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Tuesday, 05 December 2017 05:56

School Privatization Is Educational Apartheid by Another Name

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MARK KARLIN, EDITOR OF BUZZFLASH AT TRUTHOUT

publicschoolsapartheidPublic schools should benefit the commons. (Photo: kristina dymond)

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Secretary of Education Betsy DeVos doesn't believe in public education. She is an avid proponent of the school privatization movement, which operates through vouchers, charter schools and other means. Author Noliwe Rooks argues that school privatization enables the continuation of historic educational apartheid, oppressing people of color. Rooks wrote the book Cutting School: Privatization, Segregation, and Public Education, featured as the Truthout Progressive Pick last week. Rooks, the director of American Studies at Cornell University, argues that the so-called "education reform" privatization movement manifests as segregated education, rebranded.

In the introduction to her book, Rooks invokes the term "segrenomics" as the means by which profiteers make money from segregated and unequal education. In an interview with Truthout, she explains the term:

Segrenomics is a term I came up with to describe what I saw in so many discrete educational periods in [the US] where there was a consistent cycle for plundering funds supposedly for our nation's most vulnerable students and then hoarding those same funds to educate students who were either wealthy, or white and often times ... both.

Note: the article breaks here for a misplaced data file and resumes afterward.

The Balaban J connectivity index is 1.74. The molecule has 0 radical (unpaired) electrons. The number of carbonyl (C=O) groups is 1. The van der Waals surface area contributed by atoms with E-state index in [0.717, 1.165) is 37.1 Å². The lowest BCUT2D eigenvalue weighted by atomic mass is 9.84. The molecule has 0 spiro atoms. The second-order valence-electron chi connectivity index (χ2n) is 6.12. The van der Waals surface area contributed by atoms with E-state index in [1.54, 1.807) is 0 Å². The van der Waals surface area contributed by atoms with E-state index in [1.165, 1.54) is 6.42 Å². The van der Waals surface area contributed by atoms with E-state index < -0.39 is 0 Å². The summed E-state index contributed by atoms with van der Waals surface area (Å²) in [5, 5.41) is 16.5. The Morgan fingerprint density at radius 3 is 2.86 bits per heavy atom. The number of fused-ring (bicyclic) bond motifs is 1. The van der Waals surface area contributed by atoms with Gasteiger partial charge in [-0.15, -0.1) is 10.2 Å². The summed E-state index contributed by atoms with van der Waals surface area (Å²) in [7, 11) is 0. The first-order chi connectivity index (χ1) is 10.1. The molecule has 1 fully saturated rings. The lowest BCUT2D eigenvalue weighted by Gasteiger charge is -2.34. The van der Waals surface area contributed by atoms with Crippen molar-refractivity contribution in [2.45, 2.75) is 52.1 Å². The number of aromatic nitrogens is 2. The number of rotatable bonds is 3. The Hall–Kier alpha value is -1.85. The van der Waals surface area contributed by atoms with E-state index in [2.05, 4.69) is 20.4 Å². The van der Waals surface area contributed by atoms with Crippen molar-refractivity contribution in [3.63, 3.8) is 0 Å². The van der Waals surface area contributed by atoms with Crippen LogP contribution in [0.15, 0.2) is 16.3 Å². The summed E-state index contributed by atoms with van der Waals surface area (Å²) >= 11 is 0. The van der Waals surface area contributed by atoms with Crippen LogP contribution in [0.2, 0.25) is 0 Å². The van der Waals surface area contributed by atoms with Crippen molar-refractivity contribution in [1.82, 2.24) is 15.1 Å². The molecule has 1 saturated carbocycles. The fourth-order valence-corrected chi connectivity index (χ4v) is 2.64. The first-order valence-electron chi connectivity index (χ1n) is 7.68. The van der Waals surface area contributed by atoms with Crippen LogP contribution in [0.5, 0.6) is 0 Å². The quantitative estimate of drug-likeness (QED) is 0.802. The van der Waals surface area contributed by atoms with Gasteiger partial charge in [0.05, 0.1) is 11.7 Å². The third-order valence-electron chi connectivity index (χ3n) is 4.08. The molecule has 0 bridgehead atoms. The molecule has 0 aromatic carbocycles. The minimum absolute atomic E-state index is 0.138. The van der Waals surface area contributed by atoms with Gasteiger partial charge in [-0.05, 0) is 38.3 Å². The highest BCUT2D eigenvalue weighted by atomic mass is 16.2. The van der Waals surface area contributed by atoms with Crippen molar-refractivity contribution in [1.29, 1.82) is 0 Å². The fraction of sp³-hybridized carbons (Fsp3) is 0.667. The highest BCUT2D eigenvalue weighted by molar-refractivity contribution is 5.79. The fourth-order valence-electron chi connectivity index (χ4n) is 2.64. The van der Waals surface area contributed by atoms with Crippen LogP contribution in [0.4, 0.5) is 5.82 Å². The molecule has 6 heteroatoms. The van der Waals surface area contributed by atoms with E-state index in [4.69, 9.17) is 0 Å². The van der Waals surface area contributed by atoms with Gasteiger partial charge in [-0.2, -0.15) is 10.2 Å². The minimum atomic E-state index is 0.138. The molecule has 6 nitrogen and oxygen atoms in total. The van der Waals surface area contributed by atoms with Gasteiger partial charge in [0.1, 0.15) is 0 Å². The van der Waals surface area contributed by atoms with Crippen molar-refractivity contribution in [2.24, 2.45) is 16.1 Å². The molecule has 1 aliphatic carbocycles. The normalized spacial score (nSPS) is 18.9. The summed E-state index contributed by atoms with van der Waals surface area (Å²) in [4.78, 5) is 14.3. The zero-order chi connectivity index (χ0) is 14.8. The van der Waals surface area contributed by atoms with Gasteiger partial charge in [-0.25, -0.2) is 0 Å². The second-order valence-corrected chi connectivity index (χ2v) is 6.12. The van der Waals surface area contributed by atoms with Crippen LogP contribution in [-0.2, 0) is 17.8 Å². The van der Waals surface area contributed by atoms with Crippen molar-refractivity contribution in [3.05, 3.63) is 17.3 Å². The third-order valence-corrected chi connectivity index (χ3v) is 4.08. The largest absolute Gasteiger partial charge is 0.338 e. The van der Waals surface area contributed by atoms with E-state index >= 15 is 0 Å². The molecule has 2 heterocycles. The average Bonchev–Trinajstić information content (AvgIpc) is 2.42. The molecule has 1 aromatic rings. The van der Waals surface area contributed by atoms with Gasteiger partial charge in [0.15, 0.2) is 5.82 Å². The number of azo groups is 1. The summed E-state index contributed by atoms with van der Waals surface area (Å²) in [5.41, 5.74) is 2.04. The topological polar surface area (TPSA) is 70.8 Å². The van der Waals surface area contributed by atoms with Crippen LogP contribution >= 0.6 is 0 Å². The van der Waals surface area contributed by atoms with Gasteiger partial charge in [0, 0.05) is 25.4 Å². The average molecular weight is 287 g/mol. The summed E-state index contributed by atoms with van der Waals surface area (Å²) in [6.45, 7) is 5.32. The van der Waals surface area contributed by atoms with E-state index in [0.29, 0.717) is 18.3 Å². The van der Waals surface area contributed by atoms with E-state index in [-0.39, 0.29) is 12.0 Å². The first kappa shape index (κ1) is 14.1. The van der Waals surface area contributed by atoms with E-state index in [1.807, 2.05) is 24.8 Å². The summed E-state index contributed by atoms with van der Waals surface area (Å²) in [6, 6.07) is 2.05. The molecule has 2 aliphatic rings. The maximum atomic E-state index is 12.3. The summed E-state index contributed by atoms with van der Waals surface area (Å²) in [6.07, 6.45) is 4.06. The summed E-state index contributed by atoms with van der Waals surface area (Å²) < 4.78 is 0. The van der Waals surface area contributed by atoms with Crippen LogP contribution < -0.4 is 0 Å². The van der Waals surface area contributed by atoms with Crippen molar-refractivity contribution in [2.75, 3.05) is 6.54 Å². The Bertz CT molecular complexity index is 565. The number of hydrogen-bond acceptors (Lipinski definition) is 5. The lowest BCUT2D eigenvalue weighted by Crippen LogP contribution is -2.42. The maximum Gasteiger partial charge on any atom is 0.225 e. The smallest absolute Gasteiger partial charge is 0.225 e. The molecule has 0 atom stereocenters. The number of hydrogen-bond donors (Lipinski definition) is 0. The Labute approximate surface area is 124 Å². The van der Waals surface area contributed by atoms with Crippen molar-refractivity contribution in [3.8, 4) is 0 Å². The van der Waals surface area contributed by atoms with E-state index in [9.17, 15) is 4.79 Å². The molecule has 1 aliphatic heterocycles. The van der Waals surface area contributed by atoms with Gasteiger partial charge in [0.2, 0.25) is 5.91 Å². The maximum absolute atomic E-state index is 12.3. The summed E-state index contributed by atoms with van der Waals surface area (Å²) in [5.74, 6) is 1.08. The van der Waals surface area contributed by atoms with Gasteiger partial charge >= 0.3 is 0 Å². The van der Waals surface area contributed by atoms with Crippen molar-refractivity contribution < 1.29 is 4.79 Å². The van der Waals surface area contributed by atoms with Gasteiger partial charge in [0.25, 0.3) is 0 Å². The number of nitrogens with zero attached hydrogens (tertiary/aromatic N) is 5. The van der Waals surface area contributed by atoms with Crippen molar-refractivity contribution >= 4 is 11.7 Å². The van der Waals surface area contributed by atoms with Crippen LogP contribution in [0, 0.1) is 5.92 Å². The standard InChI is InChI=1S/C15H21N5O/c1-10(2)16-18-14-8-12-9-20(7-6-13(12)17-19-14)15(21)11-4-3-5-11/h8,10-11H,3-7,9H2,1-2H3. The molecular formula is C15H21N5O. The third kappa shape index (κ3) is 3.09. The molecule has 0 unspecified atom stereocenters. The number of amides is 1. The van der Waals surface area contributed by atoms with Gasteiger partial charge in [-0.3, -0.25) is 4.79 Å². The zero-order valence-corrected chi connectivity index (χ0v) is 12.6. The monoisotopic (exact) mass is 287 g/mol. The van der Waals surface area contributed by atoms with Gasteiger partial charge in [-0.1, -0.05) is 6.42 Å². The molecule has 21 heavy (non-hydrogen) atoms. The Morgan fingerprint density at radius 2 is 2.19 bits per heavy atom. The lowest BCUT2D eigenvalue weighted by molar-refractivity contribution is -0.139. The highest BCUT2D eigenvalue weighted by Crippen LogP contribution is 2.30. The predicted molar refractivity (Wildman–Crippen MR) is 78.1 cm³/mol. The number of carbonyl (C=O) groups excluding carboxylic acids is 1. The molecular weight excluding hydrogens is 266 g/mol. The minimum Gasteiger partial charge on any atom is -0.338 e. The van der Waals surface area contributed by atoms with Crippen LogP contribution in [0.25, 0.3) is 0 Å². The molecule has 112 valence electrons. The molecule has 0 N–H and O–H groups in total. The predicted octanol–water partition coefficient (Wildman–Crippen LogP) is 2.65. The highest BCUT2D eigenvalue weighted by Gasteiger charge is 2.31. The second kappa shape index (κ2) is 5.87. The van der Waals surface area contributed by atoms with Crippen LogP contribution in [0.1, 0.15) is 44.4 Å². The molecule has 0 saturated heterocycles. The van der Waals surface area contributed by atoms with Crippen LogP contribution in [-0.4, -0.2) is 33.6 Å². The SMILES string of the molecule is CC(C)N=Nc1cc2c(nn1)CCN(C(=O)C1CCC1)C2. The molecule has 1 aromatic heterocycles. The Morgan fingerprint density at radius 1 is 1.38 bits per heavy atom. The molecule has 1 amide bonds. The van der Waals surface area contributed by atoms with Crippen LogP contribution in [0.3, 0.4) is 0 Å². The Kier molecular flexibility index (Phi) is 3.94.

I began to see that the separately unequal educations that define our nation were not merely the product of an apartheid imagination designed to educate different segments of our society into what a scholar named Horace Mann Bond termed the American social order, but was also a lucrative business model that from the 19th century on has aided the financial bottom lines of wealthy businesses. Looked at with that understanding, I began to see that the thicket of separate and unequal educational experiments described in the book (vouchers, charter schools, alternatively certified teachers and superintendents), many of which failed to educate the children they were created for, simply would not have been proposed if there was no money to be made from them.

Rooks also notes that "segrenomics" is "a specific form of capitalism that relies on segregation to do its work."

Those of us who believe that education should be considered part of the public commons have historically been confronted with individuals, corporations and groups who are literally invested in educational inequality for people of color and the poor. One consistent culprit Rooks finds in her analysis is the philanthropic community. Many foundations -- while appearing to champion the banner of better education for all -- actually reinforce educational inequity. Rooks describes such foundations as often serving as "segregation's bankers."